The Seven Lakes, Argentina

The Seven Lakes, Argentina
Photo by: Leonardo Chamorro (Stock Exchange)

Welcome back to Disabled Travelers!

A few weeks back we looked at CNBC’s list of best places to retire outside the U.S., and ever since, I’ve been itching to do an access guide on the top ten picks.

Although there are some European destinations, there are also areas throughout Central and South America, not usually known for the best in disability friendly accommodations.

But we’ve made so many discoveries in my time at Disabled Travelers I figured it couldn’t hurt to do some research …

So, we’re beginning our tour with beautiful Argentina!

The capital of Argentina is Buenos Aires, a truly international city that’s been compared to Paris. For accessible tour operators running to this wonderful metropolis, you can’t beat Accessible Journeys. Their Wheelchair Accessible Argentina tour includes hand-picked disabled hotels, reserved, accessible transportation with private drivers, English-speaking guides, airport transfers, and prepaid meals. Definitely a good way to see the city; and your travel companions are invited as well.

Always take Yahoo Answers with a grain of salt and look for a dedicated “travel” forum if you want solid answers, but it’s worth looking at these recent disabled access tips for Buenos Aires and the local area. Public transportation definitely isn’t recommended, but there are some basic features like curb cuts and discounted travel for the disabled. If you want to choose a guide that focuses exclusively on the region, Korke provides Argentina and Chile travel with customized itineraries to help you maximize your trip.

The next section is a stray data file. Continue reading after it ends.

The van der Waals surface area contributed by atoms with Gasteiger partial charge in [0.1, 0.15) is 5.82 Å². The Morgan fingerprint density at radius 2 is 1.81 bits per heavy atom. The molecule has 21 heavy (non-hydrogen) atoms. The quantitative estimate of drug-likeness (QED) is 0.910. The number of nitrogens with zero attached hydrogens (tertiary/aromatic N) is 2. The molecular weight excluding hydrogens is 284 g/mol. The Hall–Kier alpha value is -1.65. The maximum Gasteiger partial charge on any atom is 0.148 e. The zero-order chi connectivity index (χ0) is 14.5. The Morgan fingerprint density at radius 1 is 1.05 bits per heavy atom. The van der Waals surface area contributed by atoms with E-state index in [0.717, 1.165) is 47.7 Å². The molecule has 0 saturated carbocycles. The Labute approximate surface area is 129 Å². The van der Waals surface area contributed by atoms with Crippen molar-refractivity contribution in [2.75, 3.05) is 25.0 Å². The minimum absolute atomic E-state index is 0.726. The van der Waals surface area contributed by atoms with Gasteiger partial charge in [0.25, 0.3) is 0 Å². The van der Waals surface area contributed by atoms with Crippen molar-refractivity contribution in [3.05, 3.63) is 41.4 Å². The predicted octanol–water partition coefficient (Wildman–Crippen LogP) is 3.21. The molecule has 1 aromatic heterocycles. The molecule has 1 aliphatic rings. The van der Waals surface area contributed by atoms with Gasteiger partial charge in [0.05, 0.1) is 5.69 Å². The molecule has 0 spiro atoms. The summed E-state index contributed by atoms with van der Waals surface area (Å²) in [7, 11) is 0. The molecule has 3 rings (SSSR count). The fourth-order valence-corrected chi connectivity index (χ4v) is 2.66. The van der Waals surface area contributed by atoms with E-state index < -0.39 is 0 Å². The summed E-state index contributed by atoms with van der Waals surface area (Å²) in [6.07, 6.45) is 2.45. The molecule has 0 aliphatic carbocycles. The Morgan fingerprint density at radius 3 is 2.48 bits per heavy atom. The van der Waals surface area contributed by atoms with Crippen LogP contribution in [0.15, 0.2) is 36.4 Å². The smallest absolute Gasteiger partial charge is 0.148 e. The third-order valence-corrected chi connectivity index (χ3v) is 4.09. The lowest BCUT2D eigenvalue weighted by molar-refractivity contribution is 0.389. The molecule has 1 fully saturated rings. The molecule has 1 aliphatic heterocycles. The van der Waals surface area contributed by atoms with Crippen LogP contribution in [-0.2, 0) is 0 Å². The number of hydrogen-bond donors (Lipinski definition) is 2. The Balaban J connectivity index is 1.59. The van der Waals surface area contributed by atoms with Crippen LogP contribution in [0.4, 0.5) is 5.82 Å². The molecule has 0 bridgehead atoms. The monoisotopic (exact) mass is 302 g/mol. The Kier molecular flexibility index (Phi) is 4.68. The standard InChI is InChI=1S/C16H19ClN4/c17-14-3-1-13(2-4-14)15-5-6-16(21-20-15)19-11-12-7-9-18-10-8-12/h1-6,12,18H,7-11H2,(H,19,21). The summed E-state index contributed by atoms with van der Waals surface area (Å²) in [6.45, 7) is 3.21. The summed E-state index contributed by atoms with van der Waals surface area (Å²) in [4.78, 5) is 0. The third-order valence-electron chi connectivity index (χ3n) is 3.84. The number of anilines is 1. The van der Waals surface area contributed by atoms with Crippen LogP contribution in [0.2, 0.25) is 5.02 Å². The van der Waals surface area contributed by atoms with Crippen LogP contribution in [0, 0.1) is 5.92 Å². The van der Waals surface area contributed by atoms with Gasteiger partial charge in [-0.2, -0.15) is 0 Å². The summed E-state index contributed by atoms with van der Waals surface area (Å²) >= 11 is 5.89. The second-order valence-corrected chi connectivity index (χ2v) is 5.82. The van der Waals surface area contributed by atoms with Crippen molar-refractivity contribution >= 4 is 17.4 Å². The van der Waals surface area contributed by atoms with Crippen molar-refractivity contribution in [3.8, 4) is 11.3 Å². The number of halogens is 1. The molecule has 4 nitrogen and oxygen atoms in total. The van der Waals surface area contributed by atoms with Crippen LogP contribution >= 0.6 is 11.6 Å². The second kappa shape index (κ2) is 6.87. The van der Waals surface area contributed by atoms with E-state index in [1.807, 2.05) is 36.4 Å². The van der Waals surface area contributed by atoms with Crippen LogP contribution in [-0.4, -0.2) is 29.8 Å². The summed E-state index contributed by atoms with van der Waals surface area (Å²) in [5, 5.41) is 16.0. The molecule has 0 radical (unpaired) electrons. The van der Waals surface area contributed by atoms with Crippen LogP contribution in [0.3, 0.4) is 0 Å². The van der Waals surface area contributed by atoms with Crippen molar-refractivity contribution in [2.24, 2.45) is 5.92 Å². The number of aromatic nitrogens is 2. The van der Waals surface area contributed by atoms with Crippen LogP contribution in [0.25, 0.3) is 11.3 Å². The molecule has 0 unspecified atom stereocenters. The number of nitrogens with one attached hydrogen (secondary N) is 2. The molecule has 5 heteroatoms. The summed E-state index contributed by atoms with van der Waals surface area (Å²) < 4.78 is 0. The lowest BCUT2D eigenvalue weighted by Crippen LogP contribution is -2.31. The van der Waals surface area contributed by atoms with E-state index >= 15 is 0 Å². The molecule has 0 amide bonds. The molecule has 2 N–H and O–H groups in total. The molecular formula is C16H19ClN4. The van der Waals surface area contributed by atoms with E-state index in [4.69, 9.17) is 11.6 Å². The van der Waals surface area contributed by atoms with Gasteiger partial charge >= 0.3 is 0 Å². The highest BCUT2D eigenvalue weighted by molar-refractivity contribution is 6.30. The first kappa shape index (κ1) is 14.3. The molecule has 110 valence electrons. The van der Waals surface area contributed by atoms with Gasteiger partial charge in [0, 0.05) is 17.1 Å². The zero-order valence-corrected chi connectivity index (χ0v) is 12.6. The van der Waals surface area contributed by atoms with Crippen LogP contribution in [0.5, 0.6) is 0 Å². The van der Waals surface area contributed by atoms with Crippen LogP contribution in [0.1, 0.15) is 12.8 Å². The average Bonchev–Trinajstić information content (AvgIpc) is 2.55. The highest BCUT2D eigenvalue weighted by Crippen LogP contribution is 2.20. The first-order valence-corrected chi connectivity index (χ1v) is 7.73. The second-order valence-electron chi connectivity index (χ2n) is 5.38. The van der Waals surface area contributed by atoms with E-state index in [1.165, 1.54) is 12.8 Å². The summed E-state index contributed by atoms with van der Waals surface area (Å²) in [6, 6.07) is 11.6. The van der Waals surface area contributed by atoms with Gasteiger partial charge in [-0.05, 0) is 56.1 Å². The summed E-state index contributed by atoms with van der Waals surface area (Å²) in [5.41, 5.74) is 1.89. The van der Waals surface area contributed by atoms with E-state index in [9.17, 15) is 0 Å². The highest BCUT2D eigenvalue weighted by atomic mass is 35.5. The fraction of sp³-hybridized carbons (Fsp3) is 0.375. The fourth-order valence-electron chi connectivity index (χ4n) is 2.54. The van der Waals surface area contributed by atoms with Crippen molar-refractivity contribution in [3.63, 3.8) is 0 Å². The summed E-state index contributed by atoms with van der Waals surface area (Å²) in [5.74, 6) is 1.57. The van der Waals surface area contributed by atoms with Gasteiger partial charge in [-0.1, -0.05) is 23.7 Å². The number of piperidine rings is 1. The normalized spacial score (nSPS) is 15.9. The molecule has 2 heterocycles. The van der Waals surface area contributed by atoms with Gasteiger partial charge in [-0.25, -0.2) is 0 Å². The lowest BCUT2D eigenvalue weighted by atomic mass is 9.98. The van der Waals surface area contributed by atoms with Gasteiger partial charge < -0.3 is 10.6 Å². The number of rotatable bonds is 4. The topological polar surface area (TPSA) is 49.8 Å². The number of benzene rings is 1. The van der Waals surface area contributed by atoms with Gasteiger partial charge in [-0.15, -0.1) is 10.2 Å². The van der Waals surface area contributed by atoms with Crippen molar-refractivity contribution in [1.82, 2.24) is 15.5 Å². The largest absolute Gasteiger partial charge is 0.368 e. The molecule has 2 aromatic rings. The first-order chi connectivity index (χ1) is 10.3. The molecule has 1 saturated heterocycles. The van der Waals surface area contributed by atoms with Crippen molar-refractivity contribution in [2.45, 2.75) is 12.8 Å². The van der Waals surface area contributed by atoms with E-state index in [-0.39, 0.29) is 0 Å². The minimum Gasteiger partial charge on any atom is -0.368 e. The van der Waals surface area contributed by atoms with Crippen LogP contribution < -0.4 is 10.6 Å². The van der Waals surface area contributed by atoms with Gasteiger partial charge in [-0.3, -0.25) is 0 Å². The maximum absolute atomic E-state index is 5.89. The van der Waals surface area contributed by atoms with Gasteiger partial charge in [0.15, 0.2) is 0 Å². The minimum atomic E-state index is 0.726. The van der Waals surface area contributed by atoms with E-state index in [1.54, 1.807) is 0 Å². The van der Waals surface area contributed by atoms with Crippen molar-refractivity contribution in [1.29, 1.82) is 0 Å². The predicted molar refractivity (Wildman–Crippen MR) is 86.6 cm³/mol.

Disabled Travelers’ Guide to the World, one of our favorite sites, has some Argentina information. Of course, you can also go straight to the source and look at the local tourism board, whose site also includes a breakdown of amenities for disabled travelers in Argentina. This provides some hotel advice and news on wheelchair friendly tourist attractions throughout the country. JustArgentina, a privately owned travel guide covering the country, also has a listing of companies and resources that can help.

Global Access News has a brief mention of Argentina in its October 2005 disabled travel newsletter, which comes complete with some recommendations for Argentina, Canada, Las Vegas, France, New York, and the Caribbean.’s Wheelchair Accessible Hotels in Argentina is a good place for more on accommodations.

It might also interest you to know that Argentina’s wheelchair basketball team, which is supported by the Argentine Wheelchair Sport Federation (link in Spanish only) is an internationally ranked team.

Our verdict on Argentina? While there’s a strong English-speaking community there, centered around Buenos Aires, the outlook on accessibility isn’t spectacular. That said, people are aware of the problem and progress is being made. Buenos Aires is one of the most enchanting cities in the area, and I would definitely recommend a guided tour — don’t pass up the chance to see it. As for the best places to retire, our journey continues next week. Thanks for visiting Disabled Travelers, and see you then!


Submit Comment


(required) (This will not be published)